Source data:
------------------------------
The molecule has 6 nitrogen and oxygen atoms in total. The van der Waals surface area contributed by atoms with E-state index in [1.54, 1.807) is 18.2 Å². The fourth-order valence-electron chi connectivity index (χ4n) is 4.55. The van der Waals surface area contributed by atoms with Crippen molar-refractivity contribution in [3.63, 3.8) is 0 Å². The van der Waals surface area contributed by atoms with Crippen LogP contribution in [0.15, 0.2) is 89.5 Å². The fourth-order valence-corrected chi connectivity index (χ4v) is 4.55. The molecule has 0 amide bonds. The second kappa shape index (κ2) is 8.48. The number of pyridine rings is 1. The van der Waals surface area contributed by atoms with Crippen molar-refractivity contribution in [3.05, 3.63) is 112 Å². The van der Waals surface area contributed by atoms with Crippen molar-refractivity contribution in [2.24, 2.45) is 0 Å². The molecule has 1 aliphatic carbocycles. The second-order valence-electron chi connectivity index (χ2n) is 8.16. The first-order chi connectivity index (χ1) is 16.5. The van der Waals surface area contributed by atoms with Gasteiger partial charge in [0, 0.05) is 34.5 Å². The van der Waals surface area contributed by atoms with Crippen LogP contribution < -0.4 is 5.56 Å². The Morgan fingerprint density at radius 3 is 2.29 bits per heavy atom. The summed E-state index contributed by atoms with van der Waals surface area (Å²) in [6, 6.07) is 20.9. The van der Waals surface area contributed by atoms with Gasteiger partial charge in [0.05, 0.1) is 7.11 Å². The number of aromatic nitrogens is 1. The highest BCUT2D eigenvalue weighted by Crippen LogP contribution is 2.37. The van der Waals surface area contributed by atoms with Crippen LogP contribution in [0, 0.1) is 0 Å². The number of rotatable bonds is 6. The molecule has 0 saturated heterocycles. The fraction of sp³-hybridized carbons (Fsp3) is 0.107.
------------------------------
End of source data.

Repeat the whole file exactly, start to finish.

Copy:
The molecule has 6 nitrogen and oxygen atoms in total. The van der Waals surface area contributed by atoms with E-state index in [1.54, 1.807) is 18.2 Å². The fourth-order valence-electron chi connectivity index (χ4n) is 4.55. The van der Waals surface area contributed by atoms with Crippen molar-refractivity contribution in [3.63, 3.8) is 0 Å². The van der Waals surface area contributed by atoms with Crippen LogP contribution in [0.15, 0.2) is 89.5 Å². The fourth-order valence-corrected chi connectivity index (χ4v) is 4.55. The molecule has 0 amide bonds. The second kappa shape index (κ2) is 8.48. The number of pyridine rings is 1. The van der Waals surface area contributed by atoms with Crippen molar-refractivity contribution in [3.05, 3.63) is 112 Å². The van der Waals surface area contributed by atoms with Crippen molar-refractivity contribution in [2.24, 2.45) is 0 Å². The molecule has 1 aliphatic carbocycles. The second-order valence-electron chi connectivity index (χ2n) is 8.16. The first-order chi connectivity index (χ1) is 16.5. The van der Waals surface area contributed by atoms with Gasteiger partial charge in [0, 0.05) is 34.5 Å². The van der Waals surface area contributed by atoms with Crippen LogP contribution < -0.4 is 5.56 Å². The Morgan fingerprint density at radius 3 is 2.29 bits per heavy atom. The summed E-state index contributed by atoms with van der Waals surface area (Å²) in [6, 6.07) is 20.9. The van der Waals surface area contributed by atoms with Gasteiger partial charge in [0.05, 0.1) is 7.11 Å². The number of aromatic nitrogens is 1. The highest BCUT2D eigenvalue weighted by Crippen LogP contribution is 2.37. The van der Waals surface area contributed by atoms with Crippen LogP contribution in [0, 0.1) is 0 Å². The number of rotatable bonds is 6. The molecule has 0 saturated heterocycles. The fraction of sp³-hybridized carbons (Fsp3) is 0.107.